Posts by Christine Welborn

DAT Files New Complaints: Kaufman County

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Direct Action Texas has just filed new complaints with the Secretary of State detailing 47 counts of election fraud in Kaufman County. Our filing comes shortly after a District Judge called for a new election for the Republican nomination for County Court at Law 1. Judge Marty Lowy nullified the original results where Judge Jones had won his race by only one vote, citing voter fraud as well as violations of Federal Law, according to a recent Federal Court ruling.

Several voters took the stand in the Election Contest. One elderly couple, who could not read nor write, said that they don’t recall ever filling out or signing an application for a ballot by mail. They believe that their “voting papers” just arrive in their mailbox. A woman took the stand and said she doesn’t remember voting since JFK, and if she had voted it would have been in the Democrat Primary. Her vote was actually cast in the Republican Primary. Some recognized their signatures, some did not. In one case a voter said, “it looks like someone tried to write like me.” The details of their testimony varied, but all of them had one thing in common. None of them knew for whom they voted. None of them could name a single person on their ballot. Someone else had voted in their name.

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New Election Called for Kaufman County Court at Law #1

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Visiting Judge Marty Lowy has called for a new election for the Kaufman County Court at Law #1 Republican nomination. He ruled that 9 provisional ballots should have been counted and that at least 5 mail-in ballots should not have been counted, leading to results that just cannot be determined for one side or the other. The margin was just one vote to begin with, in favor of incumbent Judge Dennis Jones. His challenger, Tracy Gray, had won the in-person vote for Early Voting and on Election Day and yet lost the mail-in vote by a wide margin.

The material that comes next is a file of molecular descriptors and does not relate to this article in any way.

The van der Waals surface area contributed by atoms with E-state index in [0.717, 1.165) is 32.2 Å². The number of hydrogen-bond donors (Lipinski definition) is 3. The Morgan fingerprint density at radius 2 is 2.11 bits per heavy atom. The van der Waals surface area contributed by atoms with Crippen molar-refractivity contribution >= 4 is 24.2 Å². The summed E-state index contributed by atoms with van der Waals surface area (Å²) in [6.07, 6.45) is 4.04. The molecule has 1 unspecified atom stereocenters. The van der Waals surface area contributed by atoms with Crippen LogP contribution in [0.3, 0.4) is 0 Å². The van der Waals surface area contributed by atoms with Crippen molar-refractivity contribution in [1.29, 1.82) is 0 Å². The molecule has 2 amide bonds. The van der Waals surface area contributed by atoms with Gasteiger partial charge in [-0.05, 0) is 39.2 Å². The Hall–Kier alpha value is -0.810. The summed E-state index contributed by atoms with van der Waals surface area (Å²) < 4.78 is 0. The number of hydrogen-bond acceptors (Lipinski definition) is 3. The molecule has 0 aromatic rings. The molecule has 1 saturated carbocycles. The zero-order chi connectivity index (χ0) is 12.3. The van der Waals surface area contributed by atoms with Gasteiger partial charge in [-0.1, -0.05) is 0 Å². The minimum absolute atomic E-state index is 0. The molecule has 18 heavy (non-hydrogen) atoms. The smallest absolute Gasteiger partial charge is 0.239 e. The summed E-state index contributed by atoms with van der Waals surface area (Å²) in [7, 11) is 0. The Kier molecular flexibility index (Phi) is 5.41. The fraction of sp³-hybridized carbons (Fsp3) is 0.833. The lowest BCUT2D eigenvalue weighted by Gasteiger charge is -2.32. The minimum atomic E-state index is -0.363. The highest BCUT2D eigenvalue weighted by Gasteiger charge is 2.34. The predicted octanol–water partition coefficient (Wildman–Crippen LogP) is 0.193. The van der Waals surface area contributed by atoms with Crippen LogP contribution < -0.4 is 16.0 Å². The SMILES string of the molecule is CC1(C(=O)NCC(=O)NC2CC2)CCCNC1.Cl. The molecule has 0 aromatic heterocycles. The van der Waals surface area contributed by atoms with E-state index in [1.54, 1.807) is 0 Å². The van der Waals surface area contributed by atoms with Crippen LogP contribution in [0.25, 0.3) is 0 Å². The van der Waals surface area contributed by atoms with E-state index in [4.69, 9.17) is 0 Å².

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TEC Rules In Favor of DAT’s Complaint Against Catherine Goodman

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The Texas Ethics Commission (TEC) has affirmed Direct Action Texas’ complaint against Catherine Goodman, former candidate for Tarrant County Probate Court 1.  DAT filed the complaint when we noticed that Goodman had accepted $5,000 over the limit set by the Judicial Fairness Act from a married couple. (For the original article on the complaint click HERE.)

The married couple in question are Dyann and Jere McCully. Dyann McCully is an attorney and a partner at the Blum Firm.  According to their website, they are “the largest estate planning firm in Texas and the largest boutique firm in the United States solely dedicated to estate planning.” McCully and her firm would certainly benefit from a friendly Probate Court Judge.

In her Assurance of Voluntary Compliance, Goodman admits to accepting the contributions, but “swore that she did not accept the contributions knowing they were in excess of the limits.” Goodman also claims that her first knowledge of the violation was DAT’s article. This may be true, but ignorance of the law is not a good habit for a lawyer, and especially not someone seeking to become a judge.

Goodman has allegedly returned the $5,000 contribution and the TEC will not assess a civil penalty. Goodman’s former opponents could still pursue civil damages, however.